Universities can also show real leadership in how they operate – many have made commitments to reduce their carbon emissions in line with the Paris Agreement – and their role as influential players in their towns and cities is never more important as we recover from a global pandemic. Indeed, there is a fantastic opportunity for universities to show real civic leadership together with their local authorities, health trusts and local businesses. There are some great examples out there, including the Universities for Nottingham initiative which my own university has been part of, where by working at scale universities can be a force for good working at scale to make real impact.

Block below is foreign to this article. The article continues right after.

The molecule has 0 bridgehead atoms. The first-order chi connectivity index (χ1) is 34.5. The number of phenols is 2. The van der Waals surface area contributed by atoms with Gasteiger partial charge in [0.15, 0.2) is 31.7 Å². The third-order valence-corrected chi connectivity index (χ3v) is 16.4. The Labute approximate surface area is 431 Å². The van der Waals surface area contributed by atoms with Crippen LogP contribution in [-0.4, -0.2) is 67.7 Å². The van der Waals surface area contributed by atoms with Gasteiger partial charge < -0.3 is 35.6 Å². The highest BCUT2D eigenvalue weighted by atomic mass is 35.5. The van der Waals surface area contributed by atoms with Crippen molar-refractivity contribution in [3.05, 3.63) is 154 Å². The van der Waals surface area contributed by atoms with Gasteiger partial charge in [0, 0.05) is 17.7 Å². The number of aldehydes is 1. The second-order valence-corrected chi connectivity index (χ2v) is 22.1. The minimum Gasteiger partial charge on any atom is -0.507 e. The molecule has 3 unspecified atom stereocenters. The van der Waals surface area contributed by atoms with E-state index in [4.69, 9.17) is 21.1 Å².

I was pleased to see Universities UK publish Confronting the climate emergency: a commitment from UK universities – a strategy that coalesces ambitions to address climate change. 140 universities have committed to climate action and champion the United Nations Sustainable Development Goals.

We’re seeing universities recognise the important role they want to play in tackling the most pressing of global challenges and it’s no longer a minority sport. It’s time for all facets of our universities to get behind it.

So, what does it mean for our university estates? Without doubt, the challenge of climate change is here right in front of us and we need to respond. We need to:

  • Reduce our contribution to the problem by reducing the amount of energy used from fossil fuels (especially gas). We need to phase out gas fast and move towards renewables in all new construction and refurbishments.